Effective Estate Planning Tools

Published: Feb 21, 2022

You have decided you need the liquidity from the sale of your family business, and do not intend to set up a family office. You’ve defined what the liquidity will be used for, and also the roles for the family to carry on as a redefined family enterprise. Now you want to ensure that your estate plan is technically sound and meaningful.

Estate Planning is an essential part of the continuity plan of any Family Enterprise.  Demographically, our society is rapidly aging, and also has far more wealth to leave behind to heirs than ever before. Income tax, estate tax and Provincial probate considerations will affect just about every successful family.

Intestacy (i.e., dying without a Will) can cause a more expensive and complicated estate result for our heirs, and much more income tax to be payable than may otherwise arise on our passing.  We most definitely do not want to leave the burden of intestacy to our heirs.  And any foreign asset ownership can potentially expose us to taxes and formalities beyond our own border. Did you know that while Canada has no gift or estate tax (it was abolished in 1971!), we have something almost as expensive, called the “deemed disposition.”

Under the “deemed disposition” provisions in our Income Tax Act, we are deemed to sell all our assets at fair market value either on death, or on transferring (gifting) assets at an undervalue to anyone other than our spouse during our lives.  

A spousal rollover is permitted for assets left to a spouse under our Wills, but for all other beneficiaries, we have a taxable disposition at fair market value. And for wealthy families, this needs to be planned for well in advance, or there may not be enough liquidity to continue owning the business after Canada Revenue Agency collects the taxes.

And its not only death we need to plan for, but also disabilities. Estate planning also includes contingency planning for any disabilities we may suffer while alive, where we are unable physically or mentally to express our decisions.  It can be disastrous for a family enterprise to have its sole signatory incapacitated, with no one else legally able to sign checks and contracts to keep the business going.

The main goals of estate planning are therefore to minimize or defer taxes during lifetime, provide an orderly transition of assets/affairs at death or on a serious disability, minimize or defer taxes arising at death, minimize probate fees (for Provinces where they apply), and minimize family disputes.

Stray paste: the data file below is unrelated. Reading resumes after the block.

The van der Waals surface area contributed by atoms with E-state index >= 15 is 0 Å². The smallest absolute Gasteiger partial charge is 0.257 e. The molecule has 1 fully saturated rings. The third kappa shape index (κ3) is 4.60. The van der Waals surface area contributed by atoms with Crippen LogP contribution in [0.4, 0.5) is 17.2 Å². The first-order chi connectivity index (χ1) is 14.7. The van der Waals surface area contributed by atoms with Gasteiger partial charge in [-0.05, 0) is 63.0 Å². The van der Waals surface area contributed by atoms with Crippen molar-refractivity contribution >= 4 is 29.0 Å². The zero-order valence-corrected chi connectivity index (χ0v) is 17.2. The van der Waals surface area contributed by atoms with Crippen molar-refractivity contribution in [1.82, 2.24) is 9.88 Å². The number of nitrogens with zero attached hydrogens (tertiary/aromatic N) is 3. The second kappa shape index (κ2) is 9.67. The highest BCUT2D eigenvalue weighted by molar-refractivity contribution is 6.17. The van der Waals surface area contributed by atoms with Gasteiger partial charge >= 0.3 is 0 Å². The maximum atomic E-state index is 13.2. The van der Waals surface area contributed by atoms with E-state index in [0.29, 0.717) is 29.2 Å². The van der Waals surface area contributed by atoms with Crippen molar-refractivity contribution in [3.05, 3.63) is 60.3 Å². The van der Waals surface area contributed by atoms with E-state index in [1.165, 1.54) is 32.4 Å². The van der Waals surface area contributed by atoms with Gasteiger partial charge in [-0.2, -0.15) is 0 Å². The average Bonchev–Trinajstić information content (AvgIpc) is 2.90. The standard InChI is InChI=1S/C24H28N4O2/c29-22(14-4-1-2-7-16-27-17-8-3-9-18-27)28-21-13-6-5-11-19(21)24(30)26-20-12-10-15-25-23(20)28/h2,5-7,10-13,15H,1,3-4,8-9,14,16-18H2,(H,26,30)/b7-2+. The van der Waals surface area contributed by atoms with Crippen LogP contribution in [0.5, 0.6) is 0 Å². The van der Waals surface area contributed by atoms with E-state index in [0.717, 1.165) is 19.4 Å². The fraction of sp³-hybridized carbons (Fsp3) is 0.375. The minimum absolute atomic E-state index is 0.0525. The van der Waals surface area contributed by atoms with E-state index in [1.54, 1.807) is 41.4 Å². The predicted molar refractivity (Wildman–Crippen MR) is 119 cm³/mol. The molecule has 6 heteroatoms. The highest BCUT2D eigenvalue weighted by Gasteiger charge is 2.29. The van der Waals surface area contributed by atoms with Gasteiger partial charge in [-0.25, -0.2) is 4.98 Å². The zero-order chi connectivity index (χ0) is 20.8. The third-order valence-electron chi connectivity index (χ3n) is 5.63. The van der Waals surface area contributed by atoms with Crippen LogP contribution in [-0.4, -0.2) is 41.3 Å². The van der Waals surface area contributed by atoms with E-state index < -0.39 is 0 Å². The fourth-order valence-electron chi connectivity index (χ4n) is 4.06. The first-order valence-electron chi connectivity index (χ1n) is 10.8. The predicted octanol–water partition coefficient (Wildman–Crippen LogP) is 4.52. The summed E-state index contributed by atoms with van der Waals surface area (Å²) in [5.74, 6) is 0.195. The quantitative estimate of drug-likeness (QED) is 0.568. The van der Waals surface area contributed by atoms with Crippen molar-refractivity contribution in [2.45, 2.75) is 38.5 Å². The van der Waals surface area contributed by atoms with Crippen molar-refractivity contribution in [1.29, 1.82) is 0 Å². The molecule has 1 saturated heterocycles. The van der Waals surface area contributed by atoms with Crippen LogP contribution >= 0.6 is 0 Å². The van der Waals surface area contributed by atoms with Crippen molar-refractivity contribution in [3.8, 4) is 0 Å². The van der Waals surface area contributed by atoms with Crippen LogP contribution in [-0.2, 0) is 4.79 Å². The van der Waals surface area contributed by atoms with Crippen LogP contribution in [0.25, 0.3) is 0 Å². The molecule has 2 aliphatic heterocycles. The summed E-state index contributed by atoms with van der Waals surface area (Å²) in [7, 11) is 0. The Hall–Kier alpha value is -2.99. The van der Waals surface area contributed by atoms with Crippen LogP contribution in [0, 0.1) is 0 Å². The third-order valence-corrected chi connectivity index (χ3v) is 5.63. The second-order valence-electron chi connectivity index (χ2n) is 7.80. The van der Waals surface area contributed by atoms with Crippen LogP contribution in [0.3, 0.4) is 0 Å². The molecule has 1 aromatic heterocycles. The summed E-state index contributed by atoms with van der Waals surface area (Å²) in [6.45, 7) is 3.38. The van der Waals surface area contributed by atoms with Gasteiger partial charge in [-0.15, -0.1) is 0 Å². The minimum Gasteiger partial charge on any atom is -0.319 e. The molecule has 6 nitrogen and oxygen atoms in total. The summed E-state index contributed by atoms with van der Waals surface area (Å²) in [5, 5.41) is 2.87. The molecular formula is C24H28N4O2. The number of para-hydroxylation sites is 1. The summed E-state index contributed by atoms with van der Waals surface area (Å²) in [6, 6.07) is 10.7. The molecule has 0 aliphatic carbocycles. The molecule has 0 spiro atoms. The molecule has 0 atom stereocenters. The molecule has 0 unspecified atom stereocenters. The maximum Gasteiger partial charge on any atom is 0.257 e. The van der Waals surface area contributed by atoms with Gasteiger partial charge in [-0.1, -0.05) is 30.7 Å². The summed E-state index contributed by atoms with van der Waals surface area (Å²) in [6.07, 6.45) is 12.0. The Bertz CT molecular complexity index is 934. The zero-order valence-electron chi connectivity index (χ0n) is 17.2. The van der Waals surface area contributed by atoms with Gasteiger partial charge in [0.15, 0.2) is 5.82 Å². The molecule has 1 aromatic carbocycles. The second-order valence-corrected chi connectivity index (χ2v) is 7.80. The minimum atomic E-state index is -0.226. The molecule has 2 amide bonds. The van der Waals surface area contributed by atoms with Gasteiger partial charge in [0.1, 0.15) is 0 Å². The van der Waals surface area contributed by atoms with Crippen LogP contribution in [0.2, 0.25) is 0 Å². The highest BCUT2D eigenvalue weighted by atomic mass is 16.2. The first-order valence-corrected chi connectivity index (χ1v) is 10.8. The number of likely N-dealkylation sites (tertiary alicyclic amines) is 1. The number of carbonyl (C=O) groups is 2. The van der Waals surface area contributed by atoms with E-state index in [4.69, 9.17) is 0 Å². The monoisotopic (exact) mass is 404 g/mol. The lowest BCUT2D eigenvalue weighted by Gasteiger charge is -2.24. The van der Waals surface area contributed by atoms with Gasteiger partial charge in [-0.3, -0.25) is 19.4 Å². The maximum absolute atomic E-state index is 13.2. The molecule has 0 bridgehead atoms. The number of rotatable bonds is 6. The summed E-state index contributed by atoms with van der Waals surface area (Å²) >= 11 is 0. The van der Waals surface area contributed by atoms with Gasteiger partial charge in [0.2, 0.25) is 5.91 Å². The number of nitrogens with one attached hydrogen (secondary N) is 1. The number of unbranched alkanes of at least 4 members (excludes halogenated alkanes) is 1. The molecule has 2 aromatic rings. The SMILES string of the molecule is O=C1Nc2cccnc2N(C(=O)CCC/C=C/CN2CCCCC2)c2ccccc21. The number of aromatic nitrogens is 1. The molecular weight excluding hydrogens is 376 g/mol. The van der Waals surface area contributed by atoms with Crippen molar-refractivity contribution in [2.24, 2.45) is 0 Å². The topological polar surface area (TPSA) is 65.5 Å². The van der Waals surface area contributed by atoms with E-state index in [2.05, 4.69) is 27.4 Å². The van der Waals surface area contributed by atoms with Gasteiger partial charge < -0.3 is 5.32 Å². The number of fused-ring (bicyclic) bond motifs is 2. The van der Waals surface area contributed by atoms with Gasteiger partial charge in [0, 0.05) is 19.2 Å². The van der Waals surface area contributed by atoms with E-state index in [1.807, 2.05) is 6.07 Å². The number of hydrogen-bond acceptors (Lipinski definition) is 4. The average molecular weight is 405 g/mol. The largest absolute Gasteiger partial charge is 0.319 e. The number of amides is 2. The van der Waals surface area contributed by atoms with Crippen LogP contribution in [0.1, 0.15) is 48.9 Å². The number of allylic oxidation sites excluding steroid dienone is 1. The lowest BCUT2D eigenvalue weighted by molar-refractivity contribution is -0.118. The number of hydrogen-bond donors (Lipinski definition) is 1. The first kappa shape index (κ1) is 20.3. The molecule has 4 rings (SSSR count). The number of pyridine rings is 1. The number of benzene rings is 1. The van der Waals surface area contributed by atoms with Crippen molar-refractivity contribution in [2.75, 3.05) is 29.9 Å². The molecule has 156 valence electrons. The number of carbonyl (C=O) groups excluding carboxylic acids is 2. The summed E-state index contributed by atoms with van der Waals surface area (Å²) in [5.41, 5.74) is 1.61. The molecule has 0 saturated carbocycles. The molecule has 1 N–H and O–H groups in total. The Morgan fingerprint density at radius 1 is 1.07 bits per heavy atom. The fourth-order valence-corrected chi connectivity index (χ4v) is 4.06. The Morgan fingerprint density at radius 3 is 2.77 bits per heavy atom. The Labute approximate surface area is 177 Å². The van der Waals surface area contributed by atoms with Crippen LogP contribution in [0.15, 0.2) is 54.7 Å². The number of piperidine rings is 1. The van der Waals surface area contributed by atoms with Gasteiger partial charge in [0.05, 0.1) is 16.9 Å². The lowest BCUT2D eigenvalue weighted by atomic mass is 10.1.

Some of the leading estate planning tools in Canada include:

  • Up-to-Date Wills / Multiple Wills
  • Powers of Attorney for 1) Personal Care and 2) Property ownership
  • Family Trusts (inter-vivos and testamentary trusts)
  • Alter Ego Trusts / Joint Partner Trusts
  • Philanthropic Giving
  • Shareholders’ Agreements
  • Life Insurance
  • Beneficiary Designations / Joint Ownership / Joint Accounts
  • Gifting Unappreciated Assets During Lifetime
  • Estate Freeze of Appreciating Assets Held in a Corporation

Up to date Wills are critical tools to articulate all of your wishes on your passing, not only for burial wishes, but also for the disposition of all of your worldly assets.  It is also a document that names the legal guardian for your minor children or pets, the Executor selected to administer your estate, and Trustees chosen to oversee the administration of any trusts.  Wills can also cover your non-physical and intangible assets, like reward points and the like.

Where probate applies, it is sensible to have multiple Wills (where allowed) so that you are able to minimize the probate fees and formalities.

And where you own overseas assets, you may also want to have a foreign Will to enable those assets to pass separate and apart from your domestic probate considerations.

Powers of Attorney are essential to govern decisions in the event of a disability which limits your mental or physical capacity, to name your trusted attorneys to represent you while incapacitated.  A power of attorney is critical to ensure a second signatory is legally in place over family enterprise assets while disabled.